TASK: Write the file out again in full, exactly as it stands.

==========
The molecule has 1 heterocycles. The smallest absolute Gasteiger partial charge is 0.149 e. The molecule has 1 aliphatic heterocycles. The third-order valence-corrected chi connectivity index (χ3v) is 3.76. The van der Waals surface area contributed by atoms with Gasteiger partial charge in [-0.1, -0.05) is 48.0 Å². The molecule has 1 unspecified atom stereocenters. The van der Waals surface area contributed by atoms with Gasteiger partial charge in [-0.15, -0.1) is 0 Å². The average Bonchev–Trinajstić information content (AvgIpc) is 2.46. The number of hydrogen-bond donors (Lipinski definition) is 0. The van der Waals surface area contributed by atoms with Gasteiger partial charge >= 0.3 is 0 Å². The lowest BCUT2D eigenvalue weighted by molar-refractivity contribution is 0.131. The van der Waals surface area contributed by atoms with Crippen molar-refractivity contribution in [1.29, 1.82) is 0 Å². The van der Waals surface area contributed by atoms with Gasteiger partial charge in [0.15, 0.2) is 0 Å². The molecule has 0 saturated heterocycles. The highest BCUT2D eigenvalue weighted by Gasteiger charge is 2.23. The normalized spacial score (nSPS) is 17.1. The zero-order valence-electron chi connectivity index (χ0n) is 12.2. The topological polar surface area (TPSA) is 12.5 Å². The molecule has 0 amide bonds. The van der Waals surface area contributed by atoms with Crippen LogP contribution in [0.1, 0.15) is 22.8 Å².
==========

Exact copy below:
The molecule has 1 heterocycles. The smallest absolute Gasteiger partial charge is 0.149 e. The molecule has 1 aliphatic heterocycles. The third-order valence-corrected chi connectivity index (χ3v) is 3.76. The van der Waals surface area contributed by atoms with Gasteiger partial charge in [-0.1, -0.05) is 48.0 Å². The molecule has 1 unspecified atom stereocenters. The van der Waals surface area contributed by atoms with Gasteiger partial charge in [-0.15, -0.1) is 0 Å². The average Bonchev–Trinajstić information content (AvgIpc) is 2.46. The number of hydrogen-bond donors (Lipinski definition) is 0. The van der Waals surface area contributed by atoms with Gasteiger partial charge >= 0.3 is 0 Å². The lowest BCUT2D eigenvalue weighted by molar-refractivity contribution is 0.131. The van der Waals surface area contributed by atoms with Crippen molar-refractivity contribution in [1.29, 1.82) is 0 Å². The van der Waals surface area contributed by atoms with Gasteiger partial charge in [0.15, 0.2) is 0 Å². The molecule has 0 saturated heterocycles. The highest BCUT2D eigenvalue weighted by Gasteiger charge is 2.23. The normalized spacial score (nSPS) is 17.1. The zero-order valence-electron chi connectivity index (χ0n) is 12.2. The topological polar surface area (TPSA) is 12.5 Å². The molecule has 0 amide bonds. The van der Waals surface area contributed by atoms with Crippen LogP contribution in [0.1, 0.15) is 22.8 Å².